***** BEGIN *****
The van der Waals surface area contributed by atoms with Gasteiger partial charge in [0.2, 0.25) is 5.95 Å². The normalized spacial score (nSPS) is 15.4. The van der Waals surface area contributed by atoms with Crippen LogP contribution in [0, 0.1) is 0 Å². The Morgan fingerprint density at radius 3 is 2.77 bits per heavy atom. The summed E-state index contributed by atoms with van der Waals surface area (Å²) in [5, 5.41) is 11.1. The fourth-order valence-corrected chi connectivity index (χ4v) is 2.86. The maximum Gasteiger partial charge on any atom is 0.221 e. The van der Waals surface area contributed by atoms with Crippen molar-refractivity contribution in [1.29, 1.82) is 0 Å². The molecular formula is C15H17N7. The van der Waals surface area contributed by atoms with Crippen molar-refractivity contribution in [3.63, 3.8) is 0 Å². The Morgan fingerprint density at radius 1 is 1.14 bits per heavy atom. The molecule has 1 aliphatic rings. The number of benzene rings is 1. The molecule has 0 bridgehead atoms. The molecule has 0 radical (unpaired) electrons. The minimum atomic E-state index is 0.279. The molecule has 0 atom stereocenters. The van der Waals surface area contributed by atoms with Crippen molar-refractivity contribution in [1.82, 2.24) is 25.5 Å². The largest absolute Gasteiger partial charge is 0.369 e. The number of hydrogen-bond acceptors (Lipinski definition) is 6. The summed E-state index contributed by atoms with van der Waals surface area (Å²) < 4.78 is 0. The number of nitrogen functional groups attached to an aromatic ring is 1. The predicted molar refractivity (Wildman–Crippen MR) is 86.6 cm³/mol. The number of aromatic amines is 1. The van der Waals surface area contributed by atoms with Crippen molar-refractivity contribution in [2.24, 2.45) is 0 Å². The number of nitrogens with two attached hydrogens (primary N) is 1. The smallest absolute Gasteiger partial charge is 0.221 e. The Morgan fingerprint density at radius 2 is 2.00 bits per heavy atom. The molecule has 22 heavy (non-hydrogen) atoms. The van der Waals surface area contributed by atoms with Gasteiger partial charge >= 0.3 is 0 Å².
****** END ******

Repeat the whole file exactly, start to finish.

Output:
The van der Waals surface area contributed by atoms with Gasteiger partial charge in [0.2, 0.25) is 5.95 Å². The normalized spacial score (nSPS) is 15.4. The van der Waals surface area contributed by atoms with Crippen LogP contribution in [0, 0.1) is 0 Å². The Morgan fingerprint density at radius 3 is 2.77 bits per heavy atom. The summed E-state index contributed by atoms with van der Waals surface area (Å²) in [5, 5.41) is 11.1. The fourth-order valence-corrected chi connectivity index (χ4v) is 2.86. The maximum Gasteiger partial charge on any atom is 0.221 e. The van der Waals surface area contributed by atoms with Crippen molar-refractivity contribution in [1.29, 1.82) is 0 Å². The molecular formula is C15H17N7. The van der Waals surface area contributed by atoms with Crippen molar-refractivity contribution in [3.63, 3.8) is 0 Å². The Morgan fingerprint density at radius 1 is 1.14 bits per heavy atom. The molecule has 1 aliphatic rings. The number of benzene rings is 1. The molecule has 0 bridgehead atoms. The molecule has 0 radical (unpaired) electrons. The minimum atomic E-state index is 0.279. The molecule has 0 atom stereocenters. The van der Waals surface area contributed by atoms with Crippen molar-refractivity contribution in [1.82, 2.24) is 25.5 Å². The largest absolute Gasteiger partial charge is 0.369 e. The number of hydrogen-bond acceptors (Lipinski definition) is 6. The summed E-state index contributed by atoms with van der Waals surface area (Å²) < 4.78 is 0. The number of nitrogen functional groups attached to an aromatic ring is 1. The predicted molar refractivity (Wildman–Crippen MR) is 86.6 cm³/mol. The number of aromatic amines is 1. The van der Waals surface area contributed by atoms with Crippen molar-refractivity contribution in [2.24, 2.45) is 0 Å². The number of nitrogens with two attached hydrogens (primary N) is 1. The smallest absolute Gasteiger partial charge is 0.221 e. The Morgan fingerprint density at radius 2 is 2.00 bits per heavy atom. The molecule has 22 heavy (non-hydrogen) atoms. The van der Waals surface area contributed by atoms with Gasteiger partial charge >= 0.3 is 0 Å².